(Pro Tip: other business locations can include your home office if it is your administrative home office. Your mileage that was previously labelled as “commuting” is now business mileage and 100% tax deductible.)
Late S Corp Election
When you register your business as an S Corporation (S Corp), you can get access to certain tax benefits. For federal tax purposes, an S corporation is a business that can pass corporate income, losses, deductions, and credits through to shareholders.
In other words, the business is not taxed on income or losses. Instead, the shareholders include their share of the corporation’s income in their personal tax return and get taxed at their individual income tax rates. This helps business owners avoid getting double-taxed on business income for profits generated and personal income for dividends received.
An effective tax planning strategy will be to file for a late S Corp election. If you run a business as a LLC or a C Corp, you can opt for a late S election. However, your business needs to meet certain conditions such as:
- Your business will need to be an eligible entity that did not qualify as an S corporation only because you failed to do the election on time
- Your business must have a reasonable reason for the late election
- All owners of the business must have reported income in a manner that is consistent with an S corporation election for the years you intend to elect as an S Corp.
- You do not intend to claim the S Corp election for a period that is more than 3 years and 75 days from the effective date of the election. If your entity is already a corporation (not an LLC), there may be exceptions to this timeline requirement.
To take advantage of tax benefits through a late S Corp election, you will need to fill and submit Form 8832, Entity Classification Election.
Your business can use self-insurance through a captive insurance company as an effective tax planning strategy. Through captive insurance, you work with a subsidiary-owned insurance company that is set up as another entity to provide insurance coverage for your main business entity.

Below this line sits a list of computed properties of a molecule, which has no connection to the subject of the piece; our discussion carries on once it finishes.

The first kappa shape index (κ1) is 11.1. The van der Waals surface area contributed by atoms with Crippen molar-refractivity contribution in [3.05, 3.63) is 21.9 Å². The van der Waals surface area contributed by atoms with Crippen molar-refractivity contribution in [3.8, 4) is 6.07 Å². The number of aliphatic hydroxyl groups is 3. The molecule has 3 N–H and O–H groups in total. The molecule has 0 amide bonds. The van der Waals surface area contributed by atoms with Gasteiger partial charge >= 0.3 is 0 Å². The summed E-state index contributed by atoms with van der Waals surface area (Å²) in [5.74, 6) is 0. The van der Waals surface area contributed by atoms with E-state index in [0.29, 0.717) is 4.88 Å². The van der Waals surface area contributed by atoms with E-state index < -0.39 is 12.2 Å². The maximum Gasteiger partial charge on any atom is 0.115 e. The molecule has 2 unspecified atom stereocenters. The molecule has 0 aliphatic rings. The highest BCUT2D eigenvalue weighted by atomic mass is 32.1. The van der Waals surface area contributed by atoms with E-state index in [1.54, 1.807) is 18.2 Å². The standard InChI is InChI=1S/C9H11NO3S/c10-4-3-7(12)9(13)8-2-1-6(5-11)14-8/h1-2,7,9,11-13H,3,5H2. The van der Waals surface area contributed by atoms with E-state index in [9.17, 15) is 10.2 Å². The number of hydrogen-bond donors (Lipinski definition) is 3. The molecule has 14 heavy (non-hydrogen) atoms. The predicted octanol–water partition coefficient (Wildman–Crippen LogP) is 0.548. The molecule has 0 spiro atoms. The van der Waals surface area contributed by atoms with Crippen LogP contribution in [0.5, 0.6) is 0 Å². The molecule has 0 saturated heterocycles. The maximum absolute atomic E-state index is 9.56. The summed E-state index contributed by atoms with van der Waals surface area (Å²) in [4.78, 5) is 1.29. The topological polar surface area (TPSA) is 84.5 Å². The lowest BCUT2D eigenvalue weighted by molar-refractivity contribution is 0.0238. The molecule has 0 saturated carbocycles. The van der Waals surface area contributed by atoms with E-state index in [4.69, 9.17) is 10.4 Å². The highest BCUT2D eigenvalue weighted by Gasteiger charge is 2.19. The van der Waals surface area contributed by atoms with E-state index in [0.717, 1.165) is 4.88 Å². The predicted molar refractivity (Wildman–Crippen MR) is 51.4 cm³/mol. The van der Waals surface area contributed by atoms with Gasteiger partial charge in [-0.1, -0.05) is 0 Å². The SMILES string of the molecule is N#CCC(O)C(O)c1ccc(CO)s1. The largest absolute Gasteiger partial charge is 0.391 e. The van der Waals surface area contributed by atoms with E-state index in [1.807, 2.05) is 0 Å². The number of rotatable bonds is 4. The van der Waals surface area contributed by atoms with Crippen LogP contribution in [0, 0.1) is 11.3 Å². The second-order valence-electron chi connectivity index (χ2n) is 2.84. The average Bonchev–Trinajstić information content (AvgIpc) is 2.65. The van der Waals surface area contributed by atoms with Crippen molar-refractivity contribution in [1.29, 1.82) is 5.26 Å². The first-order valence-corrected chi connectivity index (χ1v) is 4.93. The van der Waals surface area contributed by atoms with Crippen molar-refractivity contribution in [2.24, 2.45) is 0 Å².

This type of insurance can cover specific business risks that a third-party insurer is not covering. With captive insurance, you will have more control over your insurance policy compared to getting insurance from a third party.
Your business pays insurance premiums over to the captive insurance, which can be a C Corp. The C Corp insurance company will then manage the funds and payout to your business when there is a qualifying claim.
You can use captive insurance to get tax savings by claiming the eligible insurance premiums as deductible expenses.
After a year, the insurance company can distribute any unpaid money back to the business owner. These distributions are subject to capital gains tax rates.Paying capital gains tax rates vs. income tax rates saves you money on taxes.
Captive insurance works best when your business has an interest not only in tax savings but also in insurance activities.The IRS requires that the company operates as an actual insurance company with policies for actual insurable risks.
To discourage tax scams, the IRS requires that your captive insurance entity meet the risk distribution and risk shifting conditions for an insurance transaction to qualify.
Employee Retention Tax Credit
Due to disruptions in business operations as a result of COVID-19, the IRS introduced the employee retention tax credit (ERTC). The ERTC is a refundable tax credit that incentivized employers that retained their employees despite the pandemic challenges. To be eligible for the credit, your business must have suffered a full or partial suspension of operations or a significant decline in gross receipts within a specified period.
The ERTC represents a tax planning strategy that businesses can apply to reduce employment taxes by 50% of the qualified wages they pay to employees. This tax credit remains available for wages paid between March 2020 and June 2021.
You can reduce your employment tax deposits, if you’re eligible for the credit, because it is a refundable tax credit, you can get a refund payment from the IRS if your income tax payable is less than the credit.